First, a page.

Parallel Connection: The standard method of joining solar cells or photovoltaic modules in smaller systems formed by connecting positive leads together and negative leads together; such a configuration increases the current, but not the voltage. In larger commercial systems an array will consist of several parallel series each of which will go through a separate inverter

Peak Demand/Load: The maximum energy demand in a specified time period e.g. The annual peak load might be winter, whilst the daily peak load might be 18.00 – 21.00

Peak Power Point: Operating point of a solar cell or photovoltaic module where the product of the current value times the voltage value is a maximum

Peak Sun Hours: The equivalent number of hours per day when solar irradiance averages 1,000 w/m2, For example, six peak sun hours means that the energy received during total daylight hours equals the energy that would have been received had the irradiance for six hours been 1,000 w/m2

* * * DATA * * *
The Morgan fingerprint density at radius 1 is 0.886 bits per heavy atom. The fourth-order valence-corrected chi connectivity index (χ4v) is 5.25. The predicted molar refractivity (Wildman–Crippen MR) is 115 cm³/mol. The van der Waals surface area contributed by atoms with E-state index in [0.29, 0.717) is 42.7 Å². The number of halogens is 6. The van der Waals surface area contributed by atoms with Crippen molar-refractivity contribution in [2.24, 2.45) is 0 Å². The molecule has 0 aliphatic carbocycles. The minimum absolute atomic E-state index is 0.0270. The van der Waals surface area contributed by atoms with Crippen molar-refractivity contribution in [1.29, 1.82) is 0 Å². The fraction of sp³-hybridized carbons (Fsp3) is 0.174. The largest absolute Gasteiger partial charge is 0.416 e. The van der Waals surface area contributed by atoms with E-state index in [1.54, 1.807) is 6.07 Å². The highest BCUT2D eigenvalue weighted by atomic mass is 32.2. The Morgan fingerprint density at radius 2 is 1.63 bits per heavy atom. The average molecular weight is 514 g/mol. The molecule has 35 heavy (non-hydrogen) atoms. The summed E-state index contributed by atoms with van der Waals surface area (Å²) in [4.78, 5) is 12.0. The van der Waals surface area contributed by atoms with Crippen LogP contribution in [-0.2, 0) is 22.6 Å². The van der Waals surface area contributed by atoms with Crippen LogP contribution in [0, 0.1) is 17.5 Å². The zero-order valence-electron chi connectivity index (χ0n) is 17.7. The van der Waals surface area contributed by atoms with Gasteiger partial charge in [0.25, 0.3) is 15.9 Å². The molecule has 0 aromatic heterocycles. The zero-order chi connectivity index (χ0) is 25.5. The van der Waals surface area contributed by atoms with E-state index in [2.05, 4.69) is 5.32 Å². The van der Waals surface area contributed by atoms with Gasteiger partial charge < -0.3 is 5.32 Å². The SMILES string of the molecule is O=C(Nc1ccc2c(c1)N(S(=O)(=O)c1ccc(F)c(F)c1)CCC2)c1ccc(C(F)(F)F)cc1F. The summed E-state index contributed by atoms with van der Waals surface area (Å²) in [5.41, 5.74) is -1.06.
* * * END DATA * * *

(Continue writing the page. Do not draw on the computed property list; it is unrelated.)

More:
Phosphorous (P): A chemical element used as a dopant in making n-type semiconductor layers

Photon: the photon is the elementary particle responsible for ‘light energy’ or electromagnetic phenomena. It is the carrier of electromagnetic radiation of all wavelengths, including in decreasing order of energy, gamma rays, X-rays, ultraviolet light, visible light, infrared light, microwaves, and radio waves

Photovoltaic(s) (PV): The direct conversion of light into electricity

Photovoltaic (PV) Array: An interconnected system of PV modules that function as a single electricity-producing unit, The modules are assembled as a discrete structure, with common support or mounting. In smaller systems, an array can consist of a single module

Photovoltaic (PV) Cell: The smallest semiconductor element within a PV module to perform the immediate conversion of light into electrical energy (direct current voltage and current), Also called a solar cell. Not to be confused with a solar thermal cell